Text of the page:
Maybe it’s just the guilt I feel for living, while she’s lying in coffin for all eternity, after such a horrific end to her very short life.

No matter how hard I try though, I can’t shake the feeling there’s more to Amy’s death then what we know. I don’t know how I know. I just do.  

                           Part 2

Weeks had passed with no nightmares. Was I just imagining the whole thing? That night I decided if I had another dream I would find someone to talk to about it.

After dinner I went upstairs to get ready for bed. As I was walking into my room, I noticed a picture of Amy and I had fallen of the wall. Where her face was, I noticed a good size crack as if someone had punched it. I picked it up and placed it on the dresser, as I turned I saw something move out of the corner of my eye.

Standing about five feet behind me was Amy. She was dripping wet and looked angry. I wasn’t sure what it was, but she was holding something in her hands. A piece of shiny white medal. When I looked closer I noticed it read Ohio Birthplace of Aviation. I knew what it was. I had seen it a thousand times before. It was the Ohio state license plate. What it meant I still didn’t know.

Just then Amy lunged for me, and grabbed my arm. I could feel her cold, wet hands digging into my wrist. Suddenly, my whole room vanished!

In its place was the inside of a huge truck, except it wasn’t one I recognized. It was old and smelled of rust. I noticed a bottle of Jim Beam whiskey was lying on the seat next to me, with half the contents gone. Again the numbers 523 were flashing in my mind’s eye. I looked to my left and noticed a man I had never seen before. It looked as though he had no idea I was in the truck.

He was middle aged with dark hair, brown eyes and a wide crooked nose. The stubble on his face told me he hadn’t shaved in awhile. The speedometer told me we were going much faster than anyone on this road should go. Faster than any truck this old should ever go.

The road was quiet. Not a car in sight. The slight rocking movement of the truck warned of the impending danger. A few seconds later in the distance in front of us I noticed headlights. As the car got closer I recognized it as Amy’s little Honda Accord.  Just as we got close, the driver of the truck I was in lost control, swerved into the oncoming traffic lane next to us, which caused Amy’s vehicle to swerve to avoid it. Her car drove off the road, and fell straight into the water below.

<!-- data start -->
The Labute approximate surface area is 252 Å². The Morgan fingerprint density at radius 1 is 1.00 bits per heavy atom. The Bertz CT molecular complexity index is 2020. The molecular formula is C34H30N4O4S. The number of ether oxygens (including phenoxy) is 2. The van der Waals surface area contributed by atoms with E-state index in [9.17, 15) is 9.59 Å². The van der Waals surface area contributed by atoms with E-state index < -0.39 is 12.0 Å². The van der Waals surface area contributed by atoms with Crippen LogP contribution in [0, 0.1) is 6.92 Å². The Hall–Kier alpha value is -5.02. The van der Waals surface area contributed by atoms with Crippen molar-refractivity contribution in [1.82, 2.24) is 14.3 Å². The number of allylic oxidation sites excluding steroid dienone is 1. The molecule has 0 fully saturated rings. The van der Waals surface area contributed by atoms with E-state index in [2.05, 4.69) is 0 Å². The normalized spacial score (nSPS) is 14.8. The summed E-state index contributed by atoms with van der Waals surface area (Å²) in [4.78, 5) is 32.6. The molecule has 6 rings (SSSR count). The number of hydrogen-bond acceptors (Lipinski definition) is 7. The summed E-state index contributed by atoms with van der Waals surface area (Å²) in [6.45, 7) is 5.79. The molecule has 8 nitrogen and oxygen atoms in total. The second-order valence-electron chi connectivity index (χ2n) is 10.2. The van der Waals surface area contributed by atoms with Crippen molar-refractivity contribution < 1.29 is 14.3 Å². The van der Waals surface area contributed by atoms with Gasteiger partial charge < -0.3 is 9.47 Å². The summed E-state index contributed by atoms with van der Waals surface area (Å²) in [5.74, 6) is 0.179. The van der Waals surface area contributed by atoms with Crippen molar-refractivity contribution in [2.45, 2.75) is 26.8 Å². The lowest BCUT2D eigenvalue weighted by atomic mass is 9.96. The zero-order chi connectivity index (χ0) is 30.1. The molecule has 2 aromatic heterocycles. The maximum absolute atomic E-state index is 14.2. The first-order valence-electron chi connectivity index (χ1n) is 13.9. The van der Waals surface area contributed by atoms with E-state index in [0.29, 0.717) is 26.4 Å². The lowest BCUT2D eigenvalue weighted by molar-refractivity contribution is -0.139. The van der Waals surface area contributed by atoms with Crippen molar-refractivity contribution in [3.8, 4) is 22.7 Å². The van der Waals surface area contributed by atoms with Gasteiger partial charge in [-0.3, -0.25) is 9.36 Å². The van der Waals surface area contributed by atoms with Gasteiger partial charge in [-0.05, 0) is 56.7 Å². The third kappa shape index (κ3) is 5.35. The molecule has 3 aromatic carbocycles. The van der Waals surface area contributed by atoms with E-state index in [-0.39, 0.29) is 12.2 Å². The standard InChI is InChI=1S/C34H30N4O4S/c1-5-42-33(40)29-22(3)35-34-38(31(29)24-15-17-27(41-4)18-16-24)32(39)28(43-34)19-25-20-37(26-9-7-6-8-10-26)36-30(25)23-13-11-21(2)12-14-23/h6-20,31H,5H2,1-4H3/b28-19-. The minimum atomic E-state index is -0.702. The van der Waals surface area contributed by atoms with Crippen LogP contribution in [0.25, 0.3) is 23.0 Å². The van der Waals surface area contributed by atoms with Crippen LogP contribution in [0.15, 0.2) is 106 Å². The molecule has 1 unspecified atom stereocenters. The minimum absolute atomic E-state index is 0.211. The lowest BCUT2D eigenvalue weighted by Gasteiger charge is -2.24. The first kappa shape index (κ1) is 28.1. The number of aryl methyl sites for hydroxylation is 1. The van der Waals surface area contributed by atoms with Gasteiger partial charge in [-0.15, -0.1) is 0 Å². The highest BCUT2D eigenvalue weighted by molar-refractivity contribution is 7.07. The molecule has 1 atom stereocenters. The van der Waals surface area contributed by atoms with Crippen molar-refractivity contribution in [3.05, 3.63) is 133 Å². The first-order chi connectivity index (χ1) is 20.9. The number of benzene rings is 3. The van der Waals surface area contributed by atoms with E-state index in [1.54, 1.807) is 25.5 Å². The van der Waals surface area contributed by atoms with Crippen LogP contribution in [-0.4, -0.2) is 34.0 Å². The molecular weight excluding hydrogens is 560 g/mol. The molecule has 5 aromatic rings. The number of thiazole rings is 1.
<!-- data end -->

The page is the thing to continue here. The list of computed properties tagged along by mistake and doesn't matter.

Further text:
Immediately after that I was back in my room, and Amy was gone. The sound of my phone ringing broke the eerie silence that had settled over the room. It was my mom telling me to turn on the t.v. and find the local news station. She said she loved me, and she would be home soon.

Not knowing what I was looking for, I flipped the channels impatiently. Within seconds I found what I was looking for. My stomach dropped. There on a split screen under the words breaking news was a picture of Amy, and a close up picture of the man I just saw in my vision. He was standing next to the front of a rusty looking truck, with a license plate that read Ohio: birthplace of aviation. The first three plate numbers were 523. Immediately, a cold chill ran through my entire body. I knew then what those numbers meant. I wasn’t crazy! It was all real!

The news story went on to say that there had been a break in the case. A man came in to the police station earlier that day, and confessed to causing the accident that killed Amy. He had been drinking heavily on that night, four years earlier, and that was the reason he didn’t stop. He claimed to have been haunted by terrible nightmares of the accident, and the girl inside the car. The police arrested him on the spot. They charged him with vehicular manslaughter.

He would be punished and the world would know the truth of Amy’s death. I knew it was over.

I could breath again.

The next day as I got out of the car and walked down the path to the old farm house for the very last time, I felt a peaceful feeling come over me. I took the wildflowers I had in my hand, and laid them in the exact spot I last saw her alive. I felt a soft breeze come up from behind me, and watched it gently blow the flowers away.

Wild and free I thought, just like my Amy…


Family: One Mothers Evolution


Growing up I didn’t have an ideal childhood. My father wasn’t around and my mother suffered from mental illness. We didn’t have much money and we moved around a lot. Years later when I became a mother to my own children, I realized I had very few normal past childhood experiences to gauge my own parenting abilities on. It was like starting from scratch. Almost.

2013-05-22 17.16.26

My hot stuff and I looking hot n stuff

I was lucky enough to have an awesome man in my life who had a wonderful childhood and a very loving family, so I wasn’t completely stuck.

 I was blessed that his parents who are the salt of the earth kind of people, welcomed me in to their family almost immediately and never looked back. They have shown me the true meaning of family.

Im sure the first couple years my mother in law (who is a christmas specialist) was ringing her hands around Christmas time. I would get off work to find her and my daughter decorating a tree (her own) in my house a couple weeks before christmas.

She must have found it odd, my seemingly lack of interest in Christmas; especially because I was a mother to a small child.  For me it wasn’t so much a lack of interest, it was more a lack of experience.